Today's visitors will also see glyphic suns, snakes, ladderlike shapes and dotted plaques that look something like dominoes. Other figures more obviously represent scorpions, sheep - and, believe it or not, one looks very much like an ancient Mickey Mouse.

Most of the shapes and symbols, explains an informational sign near one panel, were made approximately 1,000 years ago, "either by the ancestors of the present-day Southern Paiute or by people of the Sevier-Fremont culture. The designs do not signify exact words of any language, and thus are not hieroglyphs. Although several theories have been expressed, the exact meaning of the designs is still unknown."

In her book "The Rock Art of Utah," Polly Schaafsma comments upon the unusual features of these panels and notes that "The Fremont work at this site shows strong Anasazi influence." The Anasazi, of the Four Corners area, and the Fremont, who lived northwest of the Colorado River throughout much of Utah, were prehistoric cultures that occupied the region in the centuries before about 1250 A.D.

To protect the petroglyphs from invasive attention and vandals, major panels are fenced. That hasn't prevented some unfortunate desecration. And graffiti recent and not so recent (some examples have turn-of-the-century dates) is evident throughout the canyon.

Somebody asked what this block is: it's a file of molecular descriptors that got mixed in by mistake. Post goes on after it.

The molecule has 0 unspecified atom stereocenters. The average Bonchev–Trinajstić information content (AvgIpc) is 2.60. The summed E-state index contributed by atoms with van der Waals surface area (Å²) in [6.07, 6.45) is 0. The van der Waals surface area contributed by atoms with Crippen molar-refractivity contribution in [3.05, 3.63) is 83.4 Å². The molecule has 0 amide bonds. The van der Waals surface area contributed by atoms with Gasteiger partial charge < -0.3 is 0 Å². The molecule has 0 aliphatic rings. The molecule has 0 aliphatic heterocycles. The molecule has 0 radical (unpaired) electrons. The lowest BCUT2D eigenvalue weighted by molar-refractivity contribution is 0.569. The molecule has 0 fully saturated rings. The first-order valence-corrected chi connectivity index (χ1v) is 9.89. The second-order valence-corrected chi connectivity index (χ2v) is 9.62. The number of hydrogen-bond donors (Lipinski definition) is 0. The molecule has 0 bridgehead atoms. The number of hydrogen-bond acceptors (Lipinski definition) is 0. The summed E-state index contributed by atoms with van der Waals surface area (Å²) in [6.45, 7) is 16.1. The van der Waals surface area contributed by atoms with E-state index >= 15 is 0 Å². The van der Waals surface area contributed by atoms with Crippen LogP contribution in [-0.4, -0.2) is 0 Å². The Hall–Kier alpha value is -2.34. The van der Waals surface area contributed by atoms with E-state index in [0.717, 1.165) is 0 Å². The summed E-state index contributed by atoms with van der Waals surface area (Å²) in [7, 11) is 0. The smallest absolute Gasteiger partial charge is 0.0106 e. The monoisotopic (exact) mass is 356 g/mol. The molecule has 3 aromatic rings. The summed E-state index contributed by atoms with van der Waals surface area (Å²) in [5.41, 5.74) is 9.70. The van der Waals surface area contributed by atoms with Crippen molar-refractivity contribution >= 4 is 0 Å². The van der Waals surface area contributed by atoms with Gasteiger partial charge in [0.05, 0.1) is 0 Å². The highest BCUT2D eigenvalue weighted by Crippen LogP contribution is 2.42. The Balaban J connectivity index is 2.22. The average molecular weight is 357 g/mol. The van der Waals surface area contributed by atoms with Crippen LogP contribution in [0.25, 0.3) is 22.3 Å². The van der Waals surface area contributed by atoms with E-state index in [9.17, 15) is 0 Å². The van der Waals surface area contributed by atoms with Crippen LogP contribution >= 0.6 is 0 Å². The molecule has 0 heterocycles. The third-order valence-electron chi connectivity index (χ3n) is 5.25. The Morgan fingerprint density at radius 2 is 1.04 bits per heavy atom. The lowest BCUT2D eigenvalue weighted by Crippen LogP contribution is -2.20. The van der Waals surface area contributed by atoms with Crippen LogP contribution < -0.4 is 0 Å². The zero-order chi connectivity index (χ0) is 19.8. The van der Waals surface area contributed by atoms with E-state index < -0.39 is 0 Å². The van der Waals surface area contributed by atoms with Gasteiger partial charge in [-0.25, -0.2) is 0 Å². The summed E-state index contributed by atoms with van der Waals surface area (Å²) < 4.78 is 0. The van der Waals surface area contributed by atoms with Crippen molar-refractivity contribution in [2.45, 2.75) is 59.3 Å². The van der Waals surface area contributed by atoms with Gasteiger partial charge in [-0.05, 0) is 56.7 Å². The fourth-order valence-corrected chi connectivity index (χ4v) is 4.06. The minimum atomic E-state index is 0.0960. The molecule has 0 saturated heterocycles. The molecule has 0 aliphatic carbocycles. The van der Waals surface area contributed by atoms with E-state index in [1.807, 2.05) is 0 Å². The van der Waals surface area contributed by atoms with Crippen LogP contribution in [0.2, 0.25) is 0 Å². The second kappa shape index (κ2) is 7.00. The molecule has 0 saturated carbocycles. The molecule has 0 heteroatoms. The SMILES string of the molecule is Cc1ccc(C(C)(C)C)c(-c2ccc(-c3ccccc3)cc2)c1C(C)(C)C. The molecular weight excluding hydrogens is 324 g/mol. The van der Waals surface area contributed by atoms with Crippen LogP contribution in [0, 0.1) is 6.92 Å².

"M.J." and "R.R." left their initials inside a nearly oval heart. "I.H.B." climbed high up one dark-brown varnished wall to leave block-shaped lettering above a particularly intricate carved tapestry.

Morris, a retired physicist and computer programmer, has been studying these petroglyphs since 1990 in cooperation with Iron County, Parowan and the Utah Department of Transportation, among others. The result is a new report from his company Solarnetics Inc. on the findings and theories, "The Parowan Gap Archaeoastronomy Report Volume 1: Space, Time, Light and Number." The Parowan site is not unique, either, he said. Other such calendars are found in Utah, including a notable example in Emery County.

The pre-Columbian creators of the Parowan Gap glyphs and cairns were bright, observant people, Morris said. They could count. They probably used such calendar devices to mark important dates and help plan their seasonal agriculture.

Morris is firm in his belief that the Gap, the petroglyphs and the cairns together comprise an insightful tool used by ancient Indians. The alignments and connections to the sun cannot be an accident.

"I mean, if this has occurred by some happenstance, it would have to be some miscarriage of probability," he said. "The simplest answer is this was done by intelligent design."



Equinox is tonight

As the crisp air throughout Utah seems to hint, today is the start of autumn.

The autumnal equinox - that is, the precise moment when fall begins - is at 11:37 p.m. tonight in the northern hemisphere, according to the Hansen Planetarium. The equinoxes are times when the days and nights are of equal length, marking the beginning of spring and fall. That means Wednesday is the first full day of fall.

The solstices, when the days are the longest and shortest of the year, mark the start of summer and winter.